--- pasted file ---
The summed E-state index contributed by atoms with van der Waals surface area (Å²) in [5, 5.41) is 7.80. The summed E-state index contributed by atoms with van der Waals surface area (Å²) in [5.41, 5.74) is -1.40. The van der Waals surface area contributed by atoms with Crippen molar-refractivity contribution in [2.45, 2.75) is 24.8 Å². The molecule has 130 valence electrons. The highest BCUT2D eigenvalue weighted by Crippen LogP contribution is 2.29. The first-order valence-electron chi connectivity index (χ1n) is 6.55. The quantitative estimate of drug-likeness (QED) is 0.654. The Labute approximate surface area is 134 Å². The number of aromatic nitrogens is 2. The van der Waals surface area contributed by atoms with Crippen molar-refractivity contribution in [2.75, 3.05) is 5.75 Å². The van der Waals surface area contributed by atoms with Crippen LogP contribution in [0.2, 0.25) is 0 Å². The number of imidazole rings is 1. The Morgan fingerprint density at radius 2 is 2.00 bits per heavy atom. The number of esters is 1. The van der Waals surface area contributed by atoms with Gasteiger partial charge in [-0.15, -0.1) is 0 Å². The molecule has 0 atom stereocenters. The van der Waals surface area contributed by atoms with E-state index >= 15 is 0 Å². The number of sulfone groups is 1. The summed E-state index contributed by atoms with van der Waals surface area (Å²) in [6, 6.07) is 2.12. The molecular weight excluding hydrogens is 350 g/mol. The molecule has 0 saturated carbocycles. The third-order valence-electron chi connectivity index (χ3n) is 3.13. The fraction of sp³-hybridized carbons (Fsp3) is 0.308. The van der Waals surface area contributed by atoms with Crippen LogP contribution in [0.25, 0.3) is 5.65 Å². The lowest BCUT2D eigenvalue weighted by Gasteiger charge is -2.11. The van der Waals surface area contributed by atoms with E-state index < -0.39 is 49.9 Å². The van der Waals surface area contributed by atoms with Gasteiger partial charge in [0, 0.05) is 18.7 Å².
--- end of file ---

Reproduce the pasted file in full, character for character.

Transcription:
The summed E-state index contributed by atoms with van der Waals surface area (Å²) in [5, 5.41) is 7.80. The summed E-state index contributed by atoms with van der Waals surface area (Å²) in [5.41, 5.74) is -1.40. The van der Waals surface area contributed by atoms with Crippen molar-refractivity contribution in [2.45, 2.75) is 24.8 Å². The molecule has 130 valence electrons. The highest BCUT2D eigenvalue weighted by Crippen LogP contribution is 2.29. The first-order valence-electron chi connectivity index (χ1n) is 6.55. The quantitative estimate of drug-likeness (QED) is 0.654. The Labute approximate surface area is 134 Å². The number of aromatic nitrogens is 2. The van der Waals surface area contributed by atoms with Crippen molar-refractivity contribution in [2.75, 3.05) is 5.75 Å². The van der Waals surface area contributed by atoms with Crippen LogP contribution in [0.2, 0.25) is 0 Å². The number of imidazole rings is 1. The Morgan fingerprint density at radius 2 is 2.00 bits per heavy atom. The number of esters is 1. The van der Waals surface area contributed by atoms with Gasteiger partial charge in [-0.15, -0.1) is 0 Å². The molecule has 0 atom stereocenters. The van der Waals surface area contributed by atoms with E-state index >= 15 is 0 Å². The number of sulfone groups is 1. The summed E-state index contributed by atoms with van der Waals surface area (Å²) in [6, 6.07) is 2.12. The molecular weight excluding hydrogens is 350 g/mol. The molecule has 0 saturated carbocycles. The third-order valence-electron chi connectivity index (χ3n) is 3.13. The fraction of sp³-hybridized carbons (Fsp3) is 0.308. The van der Waals surface area contributed by atoms with Crippen LogP contribution in [0.25, 0.3) is 5.65 Å². The lowest BCUT2D eigenvalue weighted by Gasteiger charge is -2.11. The van der Waals surface area contributed by atoms with E-state index < -0.39 is 49.9 Å². The van der Waals surface area contributed by atoms with Gasteiger partial charge in [0, 0.05) is 18.7 Å².